If the transaction log becomes full, the database will not accept further transactions until the log file is either backed up or truncated.
- We can restore the data to any arbitrary point. Thus, this model helps us avoid data loss.
- The transaction log file size is huge, and it grows in size with every transaction.
- It requires the administration to closely monitor the growing log size.
- If the transaction log is full, then the database will reject further transactions.
The bulk-logged recovery model is similar to the full recovery model. The only difference is that the transaction log size is minimized when performing bulk-logged operations like bulk insert, select into and create index. So, the transaction log size in this model is small when comparing to the full recovery model.
Additionally, the bulk-logged recovery model increases the performance of large bulk operations, due to the minimal logging of the bulk transactions. In some cases, this model won’t support the point-in-time restore. The point-in-time restore can be done only if no bulk-logged operations are performed during the time of database malfunctioning or crashes.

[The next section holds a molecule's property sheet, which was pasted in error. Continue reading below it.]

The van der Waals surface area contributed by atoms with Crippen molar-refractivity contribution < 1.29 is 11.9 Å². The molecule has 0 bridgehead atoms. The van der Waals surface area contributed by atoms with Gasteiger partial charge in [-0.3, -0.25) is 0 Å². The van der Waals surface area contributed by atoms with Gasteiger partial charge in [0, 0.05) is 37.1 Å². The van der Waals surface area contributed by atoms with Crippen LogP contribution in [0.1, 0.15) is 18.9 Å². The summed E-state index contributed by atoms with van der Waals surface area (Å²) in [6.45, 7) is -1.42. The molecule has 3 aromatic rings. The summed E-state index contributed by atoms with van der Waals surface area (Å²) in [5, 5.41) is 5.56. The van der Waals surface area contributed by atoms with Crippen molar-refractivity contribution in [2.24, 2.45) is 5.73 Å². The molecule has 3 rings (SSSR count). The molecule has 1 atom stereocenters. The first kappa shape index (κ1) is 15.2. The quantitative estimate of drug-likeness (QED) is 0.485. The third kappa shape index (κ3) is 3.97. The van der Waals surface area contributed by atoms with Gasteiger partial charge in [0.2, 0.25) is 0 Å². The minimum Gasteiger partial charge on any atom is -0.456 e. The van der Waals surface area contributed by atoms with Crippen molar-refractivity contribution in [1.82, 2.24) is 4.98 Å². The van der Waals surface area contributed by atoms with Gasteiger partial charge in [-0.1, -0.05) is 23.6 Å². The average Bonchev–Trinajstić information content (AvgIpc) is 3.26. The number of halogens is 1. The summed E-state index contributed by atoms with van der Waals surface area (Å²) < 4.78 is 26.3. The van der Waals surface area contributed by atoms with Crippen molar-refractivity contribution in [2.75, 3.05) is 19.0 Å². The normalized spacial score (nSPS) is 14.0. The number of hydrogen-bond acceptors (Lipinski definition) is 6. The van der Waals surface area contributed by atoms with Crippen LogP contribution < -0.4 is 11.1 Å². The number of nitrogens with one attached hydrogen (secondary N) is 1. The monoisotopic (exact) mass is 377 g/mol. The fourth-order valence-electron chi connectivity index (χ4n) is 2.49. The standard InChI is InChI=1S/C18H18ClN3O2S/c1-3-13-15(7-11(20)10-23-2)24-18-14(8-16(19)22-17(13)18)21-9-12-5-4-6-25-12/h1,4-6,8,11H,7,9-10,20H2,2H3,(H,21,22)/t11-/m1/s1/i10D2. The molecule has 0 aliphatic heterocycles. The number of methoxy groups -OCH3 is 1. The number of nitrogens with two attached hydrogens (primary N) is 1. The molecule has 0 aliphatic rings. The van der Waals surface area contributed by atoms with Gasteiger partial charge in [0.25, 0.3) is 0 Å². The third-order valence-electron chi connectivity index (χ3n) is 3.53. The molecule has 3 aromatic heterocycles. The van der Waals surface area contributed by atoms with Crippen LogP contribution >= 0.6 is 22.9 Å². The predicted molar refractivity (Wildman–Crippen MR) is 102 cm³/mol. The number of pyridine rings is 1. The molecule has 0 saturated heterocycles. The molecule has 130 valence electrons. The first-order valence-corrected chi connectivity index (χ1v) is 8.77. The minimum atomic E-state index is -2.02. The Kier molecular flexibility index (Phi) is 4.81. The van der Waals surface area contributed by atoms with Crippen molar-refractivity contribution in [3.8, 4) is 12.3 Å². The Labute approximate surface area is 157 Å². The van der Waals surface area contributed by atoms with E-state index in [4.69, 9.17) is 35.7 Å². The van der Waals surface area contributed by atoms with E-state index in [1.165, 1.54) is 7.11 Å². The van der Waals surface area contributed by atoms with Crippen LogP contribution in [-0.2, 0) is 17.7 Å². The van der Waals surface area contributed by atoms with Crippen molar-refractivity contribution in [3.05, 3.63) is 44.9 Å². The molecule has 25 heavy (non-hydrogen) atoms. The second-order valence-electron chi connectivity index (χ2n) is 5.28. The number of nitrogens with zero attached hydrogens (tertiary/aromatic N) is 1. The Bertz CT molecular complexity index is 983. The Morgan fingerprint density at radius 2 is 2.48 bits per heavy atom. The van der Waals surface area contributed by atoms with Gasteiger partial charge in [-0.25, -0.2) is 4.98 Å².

If you perform a bulk operation, then we can restore the database only to the last transaction log before the bulk operation was recorded.
- The transaction log file size will not grow massive in size when comparing to the full recovery model.
- The point-in-time restore is also possible in the bulk-logged recovery model but only in certain cases.
- This model increases the performance of bulk operations due to minimal logging.
- Point-in-time restore is not supported for certain cases.
Before changing the recovery model of a database, we need to check the database activity. It is recommended that we change the recovery model during a time of lower database activity.
Before changing the recovery model, we need to make a full backup of the database. If anything goes wrong, we can immediately restore it to its original state.
You can change the recovery model of an SQL database using either of the following ways.
Follow these steps to change the recovery model using the SQL Server Management Studio:
- First, open the SQL Server Management Studio.
- Then, right-click on Database and select Properties.
- Now, the Database Properties window will appear. In that, select Options from the left pane.
- Then, select the new recovery model from the drop-down.
- Finally, click Ok to reflect the changes.
You can also use the following SQL query to change the recovery model of a database.
USE [My_Database_Name] ;
ALTER DATABASE [My_Database_Name] SET RECOVERY FULL ;
Thanks for reading! I hope you have a clear idea of the three different recovery models in SQL Server, how to check the existing one, and how to change it in your database. Try out the steps in this blog post and leave your feedback in the comments section!